U is for: Uniform. Although we editorial staff could wear just about what we liked (advertising staff had to look more formal and ultra-smart to meet potential clients), it was easy to spot who came from which magazine by what they wore. Punks heading for the music papers and horsey types heading for the country glossies stood side by side in the lifts. Ripped tights, safety pins and plastic bondage gear next to tweedy jackets and brightly coloured trousers. I remember a woman who just wore black, top to toe, every single day of the week. It did suit her, though. At least everything went together and it must have saved her hours of shopping and clothes-washing time. So handy when it can all go in together, isn’t it? Another wore dark glasses in the office every day, summer and winter. I never found out what she looked like behind them. An ex-boyfriend who worked for a different magazine company many years ago was aghast that, on one publication, the staff wore hats indoors all the time. Fancy!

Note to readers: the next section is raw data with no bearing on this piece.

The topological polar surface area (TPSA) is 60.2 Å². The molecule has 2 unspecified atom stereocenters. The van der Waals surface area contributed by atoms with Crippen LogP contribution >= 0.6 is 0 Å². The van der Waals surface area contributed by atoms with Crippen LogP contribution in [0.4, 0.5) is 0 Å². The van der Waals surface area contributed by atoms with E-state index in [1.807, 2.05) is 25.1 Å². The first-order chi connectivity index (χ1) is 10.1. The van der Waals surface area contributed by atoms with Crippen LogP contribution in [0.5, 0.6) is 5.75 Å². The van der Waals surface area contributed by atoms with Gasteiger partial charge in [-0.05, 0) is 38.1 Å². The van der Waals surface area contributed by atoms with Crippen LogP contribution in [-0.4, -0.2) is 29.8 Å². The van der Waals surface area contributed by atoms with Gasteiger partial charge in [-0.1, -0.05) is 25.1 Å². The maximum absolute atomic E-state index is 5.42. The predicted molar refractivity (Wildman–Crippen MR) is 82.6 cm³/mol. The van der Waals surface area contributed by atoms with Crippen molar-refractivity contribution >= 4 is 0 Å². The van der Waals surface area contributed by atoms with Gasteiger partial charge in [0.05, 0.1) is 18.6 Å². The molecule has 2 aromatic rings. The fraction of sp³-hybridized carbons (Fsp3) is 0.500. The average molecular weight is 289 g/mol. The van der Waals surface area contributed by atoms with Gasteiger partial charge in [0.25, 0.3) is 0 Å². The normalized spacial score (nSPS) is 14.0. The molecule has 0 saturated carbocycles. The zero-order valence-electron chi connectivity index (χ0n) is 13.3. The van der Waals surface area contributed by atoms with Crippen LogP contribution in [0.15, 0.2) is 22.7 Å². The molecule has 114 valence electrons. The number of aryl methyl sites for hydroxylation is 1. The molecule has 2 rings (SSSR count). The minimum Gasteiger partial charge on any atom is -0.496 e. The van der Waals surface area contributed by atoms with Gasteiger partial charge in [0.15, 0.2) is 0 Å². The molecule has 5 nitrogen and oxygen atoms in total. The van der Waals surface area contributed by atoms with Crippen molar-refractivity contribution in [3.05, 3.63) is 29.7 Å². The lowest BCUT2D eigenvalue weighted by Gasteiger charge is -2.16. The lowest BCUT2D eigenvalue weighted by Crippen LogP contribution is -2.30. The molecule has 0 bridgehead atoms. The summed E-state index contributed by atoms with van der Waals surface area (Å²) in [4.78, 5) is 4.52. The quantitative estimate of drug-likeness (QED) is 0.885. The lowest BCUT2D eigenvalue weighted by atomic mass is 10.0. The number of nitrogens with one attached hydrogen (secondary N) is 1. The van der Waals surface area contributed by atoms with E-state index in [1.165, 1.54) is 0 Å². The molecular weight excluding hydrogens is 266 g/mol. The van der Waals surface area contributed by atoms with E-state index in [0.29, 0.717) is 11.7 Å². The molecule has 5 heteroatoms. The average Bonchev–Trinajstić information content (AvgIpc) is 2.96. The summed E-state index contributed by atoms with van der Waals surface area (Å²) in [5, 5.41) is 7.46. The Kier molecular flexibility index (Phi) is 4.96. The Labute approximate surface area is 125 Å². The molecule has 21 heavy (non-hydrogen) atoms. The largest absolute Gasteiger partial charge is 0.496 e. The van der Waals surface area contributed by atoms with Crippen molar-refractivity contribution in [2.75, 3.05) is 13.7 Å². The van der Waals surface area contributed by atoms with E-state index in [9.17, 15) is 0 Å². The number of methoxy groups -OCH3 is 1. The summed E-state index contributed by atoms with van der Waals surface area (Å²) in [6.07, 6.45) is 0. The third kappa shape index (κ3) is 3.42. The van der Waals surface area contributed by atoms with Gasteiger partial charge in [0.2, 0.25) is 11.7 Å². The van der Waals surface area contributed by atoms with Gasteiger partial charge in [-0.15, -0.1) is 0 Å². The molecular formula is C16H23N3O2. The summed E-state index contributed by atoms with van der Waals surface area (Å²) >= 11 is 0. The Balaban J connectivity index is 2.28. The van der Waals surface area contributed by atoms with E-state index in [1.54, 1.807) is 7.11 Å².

U is also for: Unions. Bit of a sore point. Many a strike was carried out back in the day for more money and improved rights and some members of staff lost months’- worth of salary, while others carried on working, making themselves very unpopular in the process. Someone from one of the major newspapers came to give us all a talk about the erosion of our rights if we didn’t stay in the union and fight back. It was all rather chilling and, sadly, didn’t halt the eventual march of – er – “progress.”